December 27, 2017

NOA*’s Ideal Home Takes “Site-Specific” to New Heights

While cutting their teeth at Matteo Thun & Partners in Milan, Italian-born architects Stefan Rier and Lukas Rungger focused on the connection between the built environment and the surrounding context. They worked on numerous projects nestled into the landscape, including an unbuilt ski resort partially embedded within a hill. The merging of structure and nature became a founding principle of NOA* – Network of Architecture, which the pair launched in 2010. “In every project, we start from the site,” Rungger says.

Place shaped the partner’s perspectives in other ways, too. Rungger worked throughout Northern Europe before landing in Thun’s office, while Rier remained in his native Italy. “The different approaches—German perfectionism and Italian design—meld together in our work,” Rier says.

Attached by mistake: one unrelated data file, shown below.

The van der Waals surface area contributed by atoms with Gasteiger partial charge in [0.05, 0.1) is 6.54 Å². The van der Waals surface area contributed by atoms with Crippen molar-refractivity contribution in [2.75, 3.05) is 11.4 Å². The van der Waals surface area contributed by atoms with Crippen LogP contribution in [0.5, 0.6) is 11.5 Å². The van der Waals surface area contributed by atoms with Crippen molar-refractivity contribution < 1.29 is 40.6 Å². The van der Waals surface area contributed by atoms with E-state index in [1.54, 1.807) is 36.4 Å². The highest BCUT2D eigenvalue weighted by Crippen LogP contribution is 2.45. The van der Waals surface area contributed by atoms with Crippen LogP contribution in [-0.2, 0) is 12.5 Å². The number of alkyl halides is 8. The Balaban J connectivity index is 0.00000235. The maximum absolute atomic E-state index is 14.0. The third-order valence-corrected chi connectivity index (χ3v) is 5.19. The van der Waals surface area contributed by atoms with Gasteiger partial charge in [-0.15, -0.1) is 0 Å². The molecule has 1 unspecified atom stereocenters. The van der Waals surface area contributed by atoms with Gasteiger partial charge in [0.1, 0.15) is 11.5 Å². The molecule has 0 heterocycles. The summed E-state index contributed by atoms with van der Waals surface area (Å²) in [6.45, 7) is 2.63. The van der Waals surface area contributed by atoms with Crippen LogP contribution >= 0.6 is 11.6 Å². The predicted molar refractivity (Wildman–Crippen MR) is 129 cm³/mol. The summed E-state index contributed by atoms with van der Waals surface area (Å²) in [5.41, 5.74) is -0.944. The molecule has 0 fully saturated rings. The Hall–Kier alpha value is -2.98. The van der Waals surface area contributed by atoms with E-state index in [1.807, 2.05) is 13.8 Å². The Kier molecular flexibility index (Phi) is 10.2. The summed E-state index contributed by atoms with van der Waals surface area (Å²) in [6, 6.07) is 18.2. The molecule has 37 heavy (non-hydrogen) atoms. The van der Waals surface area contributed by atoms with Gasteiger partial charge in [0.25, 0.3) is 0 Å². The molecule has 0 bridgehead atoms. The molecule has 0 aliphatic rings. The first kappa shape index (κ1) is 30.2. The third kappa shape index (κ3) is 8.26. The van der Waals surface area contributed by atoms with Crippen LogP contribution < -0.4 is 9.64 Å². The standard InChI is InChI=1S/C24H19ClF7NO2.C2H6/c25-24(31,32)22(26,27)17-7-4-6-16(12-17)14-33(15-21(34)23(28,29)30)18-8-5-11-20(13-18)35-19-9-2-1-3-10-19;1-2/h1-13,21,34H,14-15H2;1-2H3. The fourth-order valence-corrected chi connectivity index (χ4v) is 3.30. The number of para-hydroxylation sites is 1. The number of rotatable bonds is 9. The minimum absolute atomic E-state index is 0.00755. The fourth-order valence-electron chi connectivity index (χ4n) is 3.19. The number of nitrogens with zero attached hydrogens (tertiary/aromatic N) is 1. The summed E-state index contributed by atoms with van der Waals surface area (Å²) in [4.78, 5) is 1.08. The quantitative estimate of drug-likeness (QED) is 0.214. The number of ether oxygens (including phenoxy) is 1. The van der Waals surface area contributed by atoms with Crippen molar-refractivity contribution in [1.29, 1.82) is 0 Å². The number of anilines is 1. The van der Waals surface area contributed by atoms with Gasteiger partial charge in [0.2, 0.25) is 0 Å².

A rendering of a height-adjustable house concept, exhibited in Kassel, Germany. Photography by NOA*: Network of Architecture.

NOA* was invited to design an ideal home for the “Ways of Life” exhibition during Experimenta Urbana 8, which ran parallel to Documenta 14 in Kassel, Germany. Rier sketched out a height-adjustable house, anchored to a concrete-and-steel column, that shifts between three positions: underground, grade level, and elevated 24 feet. The design aimed to take advantage of the wooded environment near a German reservoir, leveraging spectacular views of the water when raised—and lifting “site-specific” to new heights.

Rier’s pen sketch of the house, elevated 24 feet. Photography by Stefan Rier.
The house can be lowered to ground level or beneath it. Photography by Stefan Rier.

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